What was most interesting was BioWare‘s handling of the second major bug. Under normal circumstances, if players circumvented the normal rate of character progression, the MMO developers would stop everything they were doing and fix the bug immediately, or at very least, they would tell players to stop lest they be punished. Instead, Musco said on the forum, “Until they are fixed next week, enjoy them. We tried to fix the bug, the bug didn’t want to be fixed.” He actually encouraged people to take advantage of the bug.

Let’s talk about that, why it happened, and why this happy accident is one of the best things that’s happened to SWTOR in a long time.

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The MOP Up: Warframe battles cancer (September 3, 2017)

The MMO industry moves along at the speed of information, and sometimes we’re deluged with so much news here at Massively Overpowered that some of it gets backlogged. That’s why there’s The MOP Up: a weekly compilation of smaller MMO stories and videos that you won’t want to miss. Seen any good MMO news? Hit us up through our tips line!

Maybe you’ll discover a new game in this space — or be reminded of an old favorite! This week we have stories and videos from SWTORWarframeRappelzPlayerUnknown’s BattlegroundsStardew ValleyWorld of TanksStarcraft RemasteredArmored WarfareGuild Wars 2NeverwinterRuneScapePokemon GoDota 2Wakfu, and Skyforge, all waiting for you after the break!

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Conan Exiles’ Frozen North update next week is ‘phase two’ of early access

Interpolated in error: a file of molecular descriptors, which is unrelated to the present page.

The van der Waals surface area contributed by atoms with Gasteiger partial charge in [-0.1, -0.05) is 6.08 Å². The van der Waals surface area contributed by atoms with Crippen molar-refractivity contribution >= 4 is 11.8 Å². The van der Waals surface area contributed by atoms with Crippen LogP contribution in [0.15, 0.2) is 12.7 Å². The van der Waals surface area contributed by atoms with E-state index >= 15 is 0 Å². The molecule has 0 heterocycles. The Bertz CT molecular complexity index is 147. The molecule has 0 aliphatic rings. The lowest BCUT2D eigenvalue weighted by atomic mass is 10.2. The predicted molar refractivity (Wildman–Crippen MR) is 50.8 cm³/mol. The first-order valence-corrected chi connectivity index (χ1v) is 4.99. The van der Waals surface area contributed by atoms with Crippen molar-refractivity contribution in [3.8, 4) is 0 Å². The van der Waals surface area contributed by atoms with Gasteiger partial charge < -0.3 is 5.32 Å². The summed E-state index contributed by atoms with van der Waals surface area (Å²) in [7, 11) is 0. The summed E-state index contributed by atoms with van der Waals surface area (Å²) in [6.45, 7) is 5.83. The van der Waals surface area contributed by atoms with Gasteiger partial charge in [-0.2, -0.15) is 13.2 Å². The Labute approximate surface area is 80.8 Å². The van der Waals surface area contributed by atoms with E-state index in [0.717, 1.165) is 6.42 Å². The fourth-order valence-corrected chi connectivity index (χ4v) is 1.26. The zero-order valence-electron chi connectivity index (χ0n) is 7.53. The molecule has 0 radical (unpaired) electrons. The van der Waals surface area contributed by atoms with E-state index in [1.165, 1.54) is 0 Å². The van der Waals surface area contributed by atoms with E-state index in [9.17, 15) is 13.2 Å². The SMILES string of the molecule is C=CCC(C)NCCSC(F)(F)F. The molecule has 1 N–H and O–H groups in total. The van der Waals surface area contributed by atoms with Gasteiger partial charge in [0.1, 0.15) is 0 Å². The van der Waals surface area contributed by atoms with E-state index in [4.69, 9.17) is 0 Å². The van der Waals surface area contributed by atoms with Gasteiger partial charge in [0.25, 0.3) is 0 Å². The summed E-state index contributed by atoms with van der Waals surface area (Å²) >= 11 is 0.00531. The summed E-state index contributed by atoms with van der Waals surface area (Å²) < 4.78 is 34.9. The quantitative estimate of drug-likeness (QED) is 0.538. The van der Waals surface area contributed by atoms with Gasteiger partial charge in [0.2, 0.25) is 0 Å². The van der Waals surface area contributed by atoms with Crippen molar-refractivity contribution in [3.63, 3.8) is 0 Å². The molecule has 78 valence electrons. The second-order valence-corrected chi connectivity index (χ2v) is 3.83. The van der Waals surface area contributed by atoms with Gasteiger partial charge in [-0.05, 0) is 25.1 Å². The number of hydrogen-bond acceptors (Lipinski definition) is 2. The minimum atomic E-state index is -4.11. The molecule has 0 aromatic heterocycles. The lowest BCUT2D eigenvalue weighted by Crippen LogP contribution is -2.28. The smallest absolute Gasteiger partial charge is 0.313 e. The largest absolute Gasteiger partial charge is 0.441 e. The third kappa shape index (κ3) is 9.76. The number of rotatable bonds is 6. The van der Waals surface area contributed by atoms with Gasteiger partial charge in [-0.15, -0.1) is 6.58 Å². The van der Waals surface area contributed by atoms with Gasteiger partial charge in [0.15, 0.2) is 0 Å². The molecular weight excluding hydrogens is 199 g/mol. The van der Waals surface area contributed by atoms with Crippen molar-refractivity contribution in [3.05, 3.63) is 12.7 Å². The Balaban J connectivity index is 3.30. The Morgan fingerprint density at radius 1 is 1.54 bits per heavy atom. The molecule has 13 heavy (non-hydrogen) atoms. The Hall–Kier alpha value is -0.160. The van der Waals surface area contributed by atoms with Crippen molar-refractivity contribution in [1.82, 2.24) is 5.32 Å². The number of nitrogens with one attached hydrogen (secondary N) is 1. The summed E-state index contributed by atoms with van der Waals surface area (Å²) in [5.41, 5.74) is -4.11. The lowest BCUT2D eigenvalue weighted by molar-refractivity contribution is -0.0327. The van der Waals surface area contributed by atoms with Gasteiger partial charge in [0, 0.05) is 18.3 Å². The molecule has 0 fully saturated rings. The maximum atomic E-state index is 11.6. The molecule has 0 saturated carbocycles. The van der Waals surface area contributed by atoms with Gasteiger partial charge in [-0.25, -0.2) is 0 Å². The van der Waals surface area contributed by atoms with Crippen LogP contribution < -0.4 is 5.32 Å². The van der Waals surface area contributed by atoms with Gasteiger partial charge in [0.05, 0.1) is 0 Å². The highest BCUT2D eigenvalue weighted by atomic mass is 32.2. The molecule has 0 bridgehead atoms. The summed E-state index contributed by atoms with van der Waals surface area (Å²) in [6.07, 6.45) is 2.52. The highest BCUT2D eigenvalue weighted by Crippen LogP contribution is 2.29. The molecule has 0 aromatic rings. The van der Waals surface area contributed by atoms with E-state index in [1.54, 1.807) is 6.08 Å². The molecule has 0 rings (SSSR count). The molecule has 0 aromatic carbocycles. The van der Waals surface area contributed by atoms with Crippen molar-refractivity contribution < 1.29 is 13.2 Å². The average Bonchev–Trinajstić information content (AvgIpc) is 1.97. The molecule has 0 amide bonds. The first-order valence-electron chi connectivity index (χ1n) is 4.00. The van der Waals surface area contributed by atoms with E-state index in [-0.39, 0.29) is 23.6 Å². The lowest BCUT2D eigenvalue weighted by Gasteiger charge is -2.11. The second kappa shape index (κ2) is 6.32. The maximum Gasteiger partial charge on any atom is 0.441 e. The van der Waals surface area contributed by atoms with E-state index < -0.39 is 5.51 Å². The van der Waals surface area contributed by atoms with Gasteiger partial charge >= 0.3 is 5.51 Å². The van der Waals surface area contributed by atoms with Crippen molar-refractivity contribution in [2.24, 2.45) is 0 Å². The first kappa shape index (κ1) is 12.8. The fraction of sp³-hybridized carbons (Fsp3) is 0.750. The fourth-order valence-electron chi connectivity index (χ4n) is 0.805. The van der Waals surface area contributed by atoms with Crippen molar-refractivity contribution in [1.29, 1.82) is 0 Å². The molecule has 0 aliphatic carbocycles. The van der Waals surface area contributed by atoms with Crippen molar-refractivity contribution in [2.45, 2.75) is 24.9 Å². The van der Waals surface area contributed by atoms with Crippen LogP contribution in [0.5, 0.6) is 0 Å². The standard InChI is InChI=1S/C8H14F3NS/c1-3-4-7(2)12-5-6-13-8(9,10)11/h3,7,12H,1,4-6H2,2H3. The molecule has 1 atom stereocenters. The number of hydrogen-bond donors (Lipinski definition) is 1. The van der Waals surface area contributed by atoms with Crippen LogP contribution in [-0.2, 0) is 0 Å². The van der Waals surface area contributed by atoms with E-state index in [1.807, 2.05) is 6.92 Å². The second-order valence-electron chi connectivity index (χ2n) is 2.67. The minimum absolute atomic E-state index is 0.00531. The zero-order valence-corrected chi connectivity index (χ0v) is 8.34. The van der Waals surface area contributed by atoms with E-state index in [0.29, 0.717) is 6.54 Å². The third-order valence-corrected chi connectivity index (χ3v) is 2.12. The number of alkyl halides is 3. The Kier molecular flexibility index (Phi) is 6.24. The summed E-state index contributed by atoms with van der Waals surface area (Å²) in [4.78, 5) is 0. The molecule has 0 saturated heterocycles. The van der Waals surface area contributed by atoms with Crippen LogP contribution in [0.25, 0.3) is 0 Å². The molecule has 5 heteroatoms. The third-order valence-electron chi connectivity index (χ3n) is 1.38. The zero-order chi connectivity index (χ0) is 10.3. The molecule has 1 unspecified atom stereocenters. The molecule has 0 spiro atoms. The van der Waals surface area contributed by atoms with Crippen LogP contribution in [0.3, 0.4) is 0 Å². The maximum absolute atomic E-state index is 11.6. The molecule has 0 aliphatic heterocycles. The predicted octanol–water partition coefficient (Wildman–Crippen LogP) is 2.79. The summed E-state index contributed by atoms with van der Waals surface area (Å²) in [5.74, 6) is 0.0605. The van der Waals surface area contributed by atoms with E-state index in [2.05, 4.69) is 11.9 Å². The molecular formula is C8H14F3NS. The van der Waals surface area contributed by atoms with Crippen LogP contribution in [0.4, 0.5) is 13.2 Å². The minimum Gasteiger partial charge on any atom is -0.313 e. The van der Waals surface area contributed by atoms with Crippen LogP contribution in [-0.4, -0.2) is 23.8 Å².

Funcom is hyping Conan Exiles’ free Frozen North expansion up with a new “Bigger & Better” trailer today, which zips through the game’s content-added since its early access release earlier this year. Frozen North will mark “phase two” of the survivalbox’s early access program.

“Since launching into PC Early Access on January 31 st 2017, the development team has been working tirelessly to introduce new content, improve mechanics, and eradicate bugs and exploits. The team has added siege weapons, a new dungeon, a dye system, new armor and weapons, new decorations, avatar defenses, new building pieces, and much more.”

The Frozen North launches next week on August 16th; the game itself is destined for a fall launch on PC, Xbox One, and PlayStation early next year. “While the team has been able to expand and improve the game significantly the first six months of Early Access, there are several months left and the team will continue to work side-by-side with the community to realize Conan Exiles’ full potential,” Funcom says.

The new video and new screenies are tucked down below.